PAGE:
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Best of MMS – French Chair Makeover & Tutorial

Welcome to another “Best of MMS” post. A few of you offered up the brilliant idea of sharing some of my past posts while I’m busy working on things for the book, so that’s what I’m doing.  (I’m sorry about the wonky spacing in the post.  Something funny happens when I put code from my old blogspot blog on my new site.)
  I painted these French chairs before I had tried ASCP or Milk Paint and I thought I would share the makeover and technique again, so you can see a great look can be achieved with latex paint, which is less expensive and more readily available.  I really love ASCP and Milk Paint, but latex shouldn’t be totally forgotten.
Here’s how the pair of French arm chairs started…
(I had two arm chairs, although only one is pictured.)  The back of one was upholstered and the other was caned, but the cane was broken.
I started by removing the upholstery and painting the frames in Georgian Revival Blue by Sherwin Williams. This color was a little shocking at first, but just wait.
Before moving on to the next step, I want to point out the texture I left on the frame. I did not sand this piece before painting it and that was intentional. This texture is going to work in my favor.
Once the darker blue was dry, I used a brush loaded with a very small amount of Light French Grey (Behr) and hit the high points of the frame. I made sure to brush with the grain of the wood and kept the brush “dry.” Now, remember when I said that there is a point in every “faux” technique where it will look terrible. Yeah. This is that place. It looks like a streaky, bad paint job. Don’t quit here, though. It’s about to get better.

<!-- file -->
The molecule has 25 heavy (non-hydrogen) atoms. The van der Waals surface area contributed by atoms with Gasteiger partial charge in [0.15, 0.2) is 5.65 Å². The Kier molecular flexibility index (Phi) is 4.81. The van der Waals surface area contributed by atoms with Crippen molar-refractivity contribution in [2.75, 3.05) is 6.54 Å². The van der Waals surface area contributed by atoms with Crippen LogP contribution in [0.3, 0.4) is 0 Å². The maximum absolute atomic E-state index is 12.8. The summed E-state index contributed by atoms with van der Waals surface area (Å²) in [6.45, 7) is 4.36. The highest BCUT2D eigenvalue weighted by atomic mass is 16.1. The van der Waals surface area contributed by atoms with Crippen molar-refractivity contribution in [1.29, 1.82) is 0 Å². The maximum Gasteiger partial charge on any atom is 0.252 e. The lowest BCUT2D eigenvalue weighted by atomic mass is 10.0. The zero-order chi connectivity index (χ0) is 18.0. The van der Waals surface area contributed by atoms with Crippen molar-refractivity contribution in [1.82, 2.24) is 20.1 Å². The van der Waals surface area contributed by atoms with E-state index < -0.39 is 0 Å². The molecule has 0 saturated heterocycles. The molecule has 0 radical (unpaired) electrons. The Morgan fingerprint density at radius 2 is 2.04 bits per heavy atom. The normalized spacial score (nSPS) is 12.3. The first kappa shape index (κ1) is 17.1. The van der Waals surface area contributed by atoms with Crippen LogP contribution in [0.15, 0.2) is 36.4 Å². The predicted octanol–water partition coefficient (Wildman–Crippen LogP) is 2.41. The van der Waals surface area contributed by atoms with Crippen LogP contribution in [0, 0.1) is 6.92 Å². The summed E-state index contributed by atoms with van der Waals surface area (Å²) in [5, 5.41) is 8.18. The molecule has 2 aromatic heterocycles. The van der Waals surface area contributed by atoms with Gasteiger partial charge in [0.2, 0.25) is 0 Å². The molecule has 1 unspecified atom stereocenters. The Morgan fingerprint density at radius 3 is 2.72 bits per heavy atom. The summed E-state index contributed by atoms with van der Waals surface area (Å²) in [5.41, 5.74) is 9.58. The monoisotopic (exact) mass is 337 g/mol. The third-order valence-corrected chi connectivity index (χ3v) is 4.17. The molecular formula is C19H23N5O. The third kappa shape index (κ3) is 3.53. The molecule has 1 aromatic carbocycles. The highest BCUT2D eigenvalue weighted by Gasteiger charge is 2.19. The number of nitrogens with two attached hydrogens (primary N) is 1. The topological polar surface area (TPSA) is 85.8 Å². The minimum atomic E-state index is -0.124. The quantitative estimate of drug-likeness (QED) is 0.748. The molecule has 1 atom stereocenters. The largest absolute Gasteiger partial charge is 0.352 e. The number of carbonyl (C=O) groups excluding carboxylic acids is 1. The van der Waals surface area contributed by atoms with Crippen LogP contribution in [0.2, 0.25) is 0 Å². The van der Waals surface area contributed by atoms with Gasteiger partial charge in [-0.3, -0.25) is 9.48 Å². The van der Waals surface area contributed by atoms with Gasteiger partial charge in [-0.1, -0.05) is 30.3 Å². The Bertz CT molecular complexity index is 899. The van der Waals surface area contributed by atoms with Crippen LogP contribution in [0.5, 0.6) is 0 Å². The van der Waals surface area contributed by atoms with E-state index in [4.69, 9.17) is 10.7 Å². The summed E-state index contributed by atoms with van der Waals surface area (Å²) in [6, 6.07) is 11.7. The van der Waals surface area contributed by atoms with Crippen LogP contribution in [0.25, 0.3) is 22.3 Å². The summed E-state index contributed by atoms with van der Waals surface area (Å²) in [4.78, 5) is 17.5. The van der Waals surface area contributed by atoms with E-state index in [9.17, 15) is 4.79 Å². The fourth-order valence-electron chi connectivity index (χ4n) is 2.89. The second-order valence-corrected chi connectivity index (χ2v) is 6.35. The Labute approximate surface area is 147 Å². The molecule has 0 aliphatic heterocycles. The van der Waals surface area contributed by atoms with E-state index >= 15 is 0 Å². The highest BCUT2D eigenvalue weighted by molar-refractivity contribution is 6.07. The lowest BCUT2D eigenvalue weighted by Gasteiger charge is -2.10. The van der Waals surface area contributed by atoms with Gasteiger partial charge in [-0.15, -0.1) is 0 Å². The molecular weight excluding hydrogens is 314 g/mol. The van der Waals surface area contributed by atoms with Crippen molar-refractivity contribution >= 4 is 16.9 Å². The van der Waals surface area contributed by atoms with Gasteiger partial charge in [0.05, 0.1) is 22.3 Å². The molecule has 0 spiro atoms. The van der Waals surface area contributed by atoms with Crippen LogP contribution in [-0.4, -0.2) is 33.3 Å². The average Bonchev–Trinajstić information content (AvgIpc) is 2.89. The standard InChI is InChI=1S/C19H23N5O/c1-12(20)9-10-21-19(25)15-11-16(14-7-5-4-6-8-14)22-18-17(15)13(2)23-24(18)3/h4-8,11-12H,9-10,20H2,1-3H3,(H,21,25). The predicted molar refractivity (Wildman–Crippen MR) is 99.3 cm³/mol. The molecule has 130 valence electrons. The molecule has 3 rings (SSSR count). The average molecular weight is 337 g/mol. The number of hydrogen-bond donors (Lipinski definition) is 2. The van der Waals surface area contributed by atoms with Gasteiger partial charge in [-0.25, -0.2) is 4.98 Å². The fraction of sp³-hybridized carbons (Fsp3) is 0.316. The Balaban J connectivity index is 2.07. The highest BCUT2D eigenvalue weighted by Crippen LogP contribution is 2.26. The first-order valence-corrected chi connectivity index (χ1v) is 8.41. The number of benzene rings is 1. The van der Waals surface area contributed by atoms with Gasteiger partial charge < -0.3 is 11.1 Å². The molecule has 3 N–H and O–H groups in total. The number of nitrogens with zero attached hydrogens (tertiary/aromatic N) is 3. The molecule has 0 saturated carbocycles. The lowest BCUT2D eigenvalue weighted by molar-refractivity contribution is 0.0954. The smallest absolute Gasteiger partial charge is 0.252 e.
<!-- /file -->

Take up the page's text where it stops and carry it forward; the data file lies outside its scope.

Once the light grey was dry, which didn’t take long, I sanded the edges with 80 grit sand paper. I like a really rough sand paper for this step, because it leaves great scratches in the paint. I also like to do this step by hand. It’s harder on the biceps, but I have more control and it looks more natural than an electric palm sander.  Instead of rubbing the sand paper back and forth, rub it across the surface in one long stroke, while applying hard pressure to the sandpaper.


Working in small sections, I brushed on an antique glaze making sure I worked it into the crevices.
Here is my “secret” glaze formula. It’s Ralph Lauren’s Faux Effects Glaze tinted in Espresso Beans by Behr. It gives a soft, aged finish that’s perfectly brown. I have found most “mocha” or “antique” glazes look really orange. Orange like a bad bronzer or self-tanning spray, so I have one custom mixed.  (I don’t think the RL Glaze is available any longer, but you should be able to have any faux glaze tinted to this color.)
After applying the glaze, I immediately followed with a wet paper towel to wipe off the excess.
Remember that texture I left…
Oh yeah. See what I mean? Imperfections really work to your advantage with this kind of finish.
And a word to the wise…wear gloves during this process. You see, I am a fool and I spent about five minutes at the sink with a nail brush and soap.
Now, onto the upholstery. Once the frame was dry, I dragged it into my basement workshop to upholster the back. The chair was already upholstered, so I reused the batting, which was natural cotton and in good condition.
I smashed it into the recess behind the caning. The caning was left to give stability to the back, but if the caning is missing altogether, just stretch and staple some burlap in its place.
A piece of canvas drop cloth was placed over the batting and stapled to the wood frame. I have upholstered furniture with a manual staple gun, an electric one and a pneumatic one. There’s only one way to go. Pneumatic all the way. It does involve having a compressor and the gun is an additional $150, but it is the very best way to go and it will save you a lot of frustration. The other guns are a waste of time. Trust me.


Here’s the back upholstered. Don’t worry about the line of staples. We’ll get to that in a minute.


This is the upholstered back from the front view.